A made-at-home dinner a few nights ago including overcooked frozen pierogies inspired a visit to one of Gabriel’s old standbys, Veselka. A NYC East Village staple with almost 800 reviews on Yelp.com, it was a clear choice to go get our craving satisfied with ‘real’ pierogies.
When we arrived, we were seated right away in the obviously popular Ukrainian restaurant. A casual, diner-like setting with a bustling wait staff ensured an efficient dinner service. Menus and ice water were brought out right away as we were given a few minutes to look over the choices. I decided on the vegetarian plate, and Gabriel got the deluxe vegetarian plate. Both came with bread, soup and salad, and ended up being PLENTY of food even though we opted to round out our carb-laden meals with a side of steamed vegetables and a side of kielbasa.
I had never had hot borscht made with meat before and it totally changed my perception of the soup. As far as I can remember, the only type I’d ever tried was the cold, smooth, in-a-jar-from-the-grocery-store type, with a dollop of sour cream on top. This was really hearty and full of flavor. Instead of being smooth and creamy, it was a thin broth with pieces of beef, carrots, onions and beets in it. It was totally belly warming and delicious, and for that alone I made a note to myself to return. The salad was simple, but had a lovely lemon-dill dressing that I really enjoyed. I am a huge fan of dill, but someone who isn’t would definitely not be pleased with this one and might want to ask for another choice.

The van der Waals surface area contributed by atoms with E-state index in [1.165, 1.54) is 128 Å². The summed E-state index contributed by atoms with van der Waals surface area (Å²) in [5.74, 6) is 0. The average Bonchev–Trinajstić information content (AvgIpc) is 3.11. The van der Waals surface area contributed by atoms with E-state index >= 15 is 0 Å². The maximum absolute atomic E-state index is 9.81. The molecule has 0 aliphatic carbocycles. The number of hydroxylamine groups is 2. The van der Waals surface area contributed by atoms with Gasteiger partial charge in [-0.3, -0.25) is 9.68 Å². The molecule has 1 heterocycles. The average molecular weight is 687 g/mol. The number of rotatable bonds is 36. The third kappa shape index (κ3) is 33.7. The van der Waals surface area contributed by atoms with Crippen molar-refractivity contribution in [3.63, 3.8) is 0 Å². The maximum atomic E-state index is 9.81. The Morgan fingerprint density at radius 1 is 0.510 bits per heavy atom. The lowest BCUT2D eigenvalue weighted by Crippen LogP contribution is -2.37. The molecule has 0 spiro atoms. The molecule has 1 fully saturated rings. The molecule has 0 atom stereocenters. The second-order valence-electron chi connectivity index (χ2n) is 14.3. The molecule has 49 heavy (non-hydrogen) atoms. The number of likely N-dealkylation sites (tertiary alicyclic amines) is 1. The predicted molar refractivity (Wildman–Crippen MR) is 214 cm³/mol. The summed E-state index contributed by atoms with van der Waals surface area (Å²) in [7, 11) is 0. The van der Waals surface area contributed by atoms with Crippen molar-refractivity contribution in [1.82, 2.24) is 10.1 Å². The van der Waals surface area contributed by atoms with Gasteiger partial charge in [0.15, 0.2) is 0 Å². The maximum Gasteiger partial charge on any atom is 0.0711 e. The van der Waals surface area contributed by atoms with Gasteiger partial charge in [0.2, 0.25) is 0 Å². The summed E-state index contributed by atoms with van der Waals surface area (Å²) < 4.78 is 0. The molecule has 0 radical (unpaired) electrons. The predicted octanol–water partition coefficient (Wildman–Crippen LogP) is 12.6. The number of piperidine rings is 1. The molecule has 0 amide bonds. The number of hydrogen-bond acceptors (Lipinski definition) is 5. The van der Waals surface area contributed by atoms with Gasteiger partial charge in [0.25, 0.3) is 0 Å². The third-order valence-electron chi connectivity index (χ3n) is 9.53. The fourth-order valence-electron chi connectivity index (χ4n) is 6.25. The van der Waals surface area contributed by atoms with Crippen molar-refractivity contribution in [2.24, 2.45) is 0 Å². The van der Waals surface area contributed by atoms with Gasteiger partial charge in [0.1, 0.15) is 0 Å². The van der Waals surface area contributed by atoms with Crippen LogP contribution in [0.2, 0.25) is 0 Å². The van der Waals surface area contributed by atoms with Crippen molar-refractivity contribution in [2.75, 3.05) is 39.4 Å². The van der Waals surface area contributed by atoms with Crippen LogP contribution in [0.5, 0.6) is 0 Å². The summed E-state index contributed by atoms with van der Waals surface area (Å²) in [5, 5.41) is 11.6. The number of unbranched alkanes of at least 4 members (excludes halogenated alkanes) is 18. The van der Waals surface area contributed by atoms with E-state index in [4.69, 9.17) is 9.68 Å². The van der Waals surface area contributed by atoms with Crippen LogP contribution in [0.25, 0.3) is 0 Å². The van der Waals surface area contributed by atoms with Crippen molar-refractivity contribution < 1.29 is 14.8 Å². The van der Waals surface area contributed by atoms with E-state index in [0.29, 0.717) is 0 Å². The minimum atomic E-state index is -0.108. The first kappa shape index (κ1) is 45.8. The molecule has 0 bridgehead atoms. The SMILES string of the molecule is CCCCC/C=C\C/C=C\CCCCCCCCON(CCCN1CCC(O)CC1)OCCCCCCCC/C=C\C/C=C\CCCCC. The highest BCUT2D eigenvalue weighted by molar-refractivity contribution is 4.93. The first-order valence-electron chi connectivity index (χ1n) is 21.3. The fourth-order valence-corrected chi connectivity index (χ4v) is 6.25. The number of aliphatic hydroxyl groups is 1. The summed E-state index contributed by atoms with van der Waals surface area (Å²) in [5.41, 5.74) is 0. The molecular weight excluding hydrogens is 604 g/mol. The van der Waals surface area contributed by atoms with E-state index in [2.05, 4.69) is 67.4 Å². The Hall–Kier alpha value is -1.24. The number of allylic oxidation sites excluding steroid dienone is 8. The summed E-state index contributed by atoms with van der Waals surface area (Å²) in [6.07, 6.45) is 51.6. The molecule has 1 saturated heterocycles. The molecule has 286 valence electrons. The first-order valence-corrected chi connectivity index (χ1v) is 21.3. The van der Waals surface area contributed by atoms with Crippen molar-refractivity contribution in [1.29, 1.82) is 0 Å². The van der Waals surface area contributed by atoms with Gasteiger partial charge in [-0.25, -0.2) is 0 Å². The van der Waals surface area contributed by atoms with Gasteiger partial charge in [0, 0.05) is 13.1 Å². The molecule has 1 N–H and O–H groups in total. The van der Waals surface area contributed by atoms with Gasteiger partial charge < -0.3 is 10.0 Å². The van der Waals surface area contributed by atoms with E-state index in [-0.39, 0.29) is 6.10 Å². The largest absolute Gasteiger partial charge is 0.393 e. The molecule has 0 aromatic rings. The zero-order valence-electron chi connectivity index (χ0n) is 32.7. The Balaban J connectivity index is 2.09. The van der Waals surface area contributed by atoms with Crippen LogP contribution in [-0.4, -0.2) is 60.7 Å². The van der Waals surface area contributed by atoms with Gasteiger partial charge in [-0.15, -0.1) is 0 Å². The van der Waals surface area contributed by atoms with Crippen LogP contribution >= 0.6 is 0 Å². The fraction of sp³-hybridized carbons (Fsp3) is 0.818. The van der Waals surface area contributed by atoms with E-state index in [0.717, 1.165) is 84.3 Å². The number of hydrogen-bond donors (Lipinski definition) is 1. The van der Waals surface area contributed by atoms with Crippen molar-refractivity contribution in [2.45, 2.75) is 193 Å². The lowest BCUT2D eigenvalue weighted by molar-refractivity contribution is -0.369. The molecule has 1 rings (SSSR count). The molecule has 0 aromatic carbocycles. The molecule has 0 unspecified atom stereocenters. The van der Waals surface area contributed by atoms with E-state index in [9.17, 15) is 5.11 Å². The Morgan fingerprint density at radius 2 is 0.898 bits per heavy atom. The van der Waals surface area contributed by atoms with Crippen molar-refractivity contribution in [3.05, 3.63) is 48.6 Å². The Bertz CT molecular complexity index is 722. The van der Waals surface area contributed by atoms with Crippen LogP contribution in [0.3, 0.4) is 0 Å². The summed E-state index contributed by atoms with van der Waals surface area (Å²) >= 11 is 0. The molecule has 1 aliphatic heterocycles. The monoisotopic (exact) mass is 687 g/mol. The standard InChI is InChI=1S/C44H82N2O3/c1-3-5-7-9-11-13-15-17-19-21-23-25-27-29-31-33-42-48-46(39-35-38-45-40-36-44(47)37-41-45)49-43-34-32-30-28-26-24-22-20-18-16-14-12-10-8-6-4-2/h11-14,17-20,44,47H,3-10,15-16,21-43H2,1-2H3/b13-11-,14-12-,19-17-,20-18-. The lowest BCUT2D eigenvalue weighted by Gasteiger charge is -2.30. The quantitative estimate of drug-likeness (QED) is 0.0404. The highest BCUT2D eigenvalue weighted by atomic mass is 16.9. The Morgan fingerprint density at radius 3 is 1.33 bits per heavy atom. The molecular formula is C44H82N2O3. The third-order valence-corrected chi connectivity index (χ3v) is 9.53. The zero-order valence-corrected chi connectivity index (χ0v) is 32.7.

The vegetarian plate consisted of 4 pierogies (2 cheese and 2 potato) and cabbage stuffed with rice, mushrooms and herbs and covered in a mushroom gravy. It was served with a side of sour cream and a side of delicious chopped, caramelized onions (my favorite part). The pierogies were certainly much better than the ones I’d left in the oven for too long a few days prior, but didn’t blow me away. A little bit on the oily side and very simple, I thought they kind of lacked in flavor and the fluffy filling I was hoping for. The cheese one was better than the potato, but neither were really noteworthy. The stuffed cabbage was on the tough side and filled with so much rice that I felt like I was going to pop after eating it. The gravy was rich, creamy and flavorful. Gabriel’s plate also included kasha, which I tasted. It was okay, but I didn’t feel like I was missing out on much by not ordering it. Our side of vegetables included broccoli, carrots and cauliflower and was very buttery. It helped the feeling over eating a full plate of carbs for dinner, as did the half a kielbasa that we shared. For dessert we shared a blueberry/almond tart with a scoop of vanilla ice cream that was really quite good. The almond-y cake was moist and had a great consistency, although we both would have like to see more than the speckle of blueberries on top. We were probably too full to have ordered it, but somehow we managed to find room.
Although this meal was only an ‘eh’ in my book, I DID feel warm and comforted by the heavy food, and felt that I got a sense of what Ukrainian food really is. As we got ready to leave and admired a case full of desserts, pastries and more, a sighting of a small roach crawling over the cookies left me feeling rather gross. We alerted the cashier to it and left wondering if a return visit was actually in the cards anymore. I know this is NYC and it’s hard to prevent things like rodents and bugs…but really? Crawling IN the bakery case? That’s just eww.
*Photos by Gabriel Sanders http://www.magicsandbox.com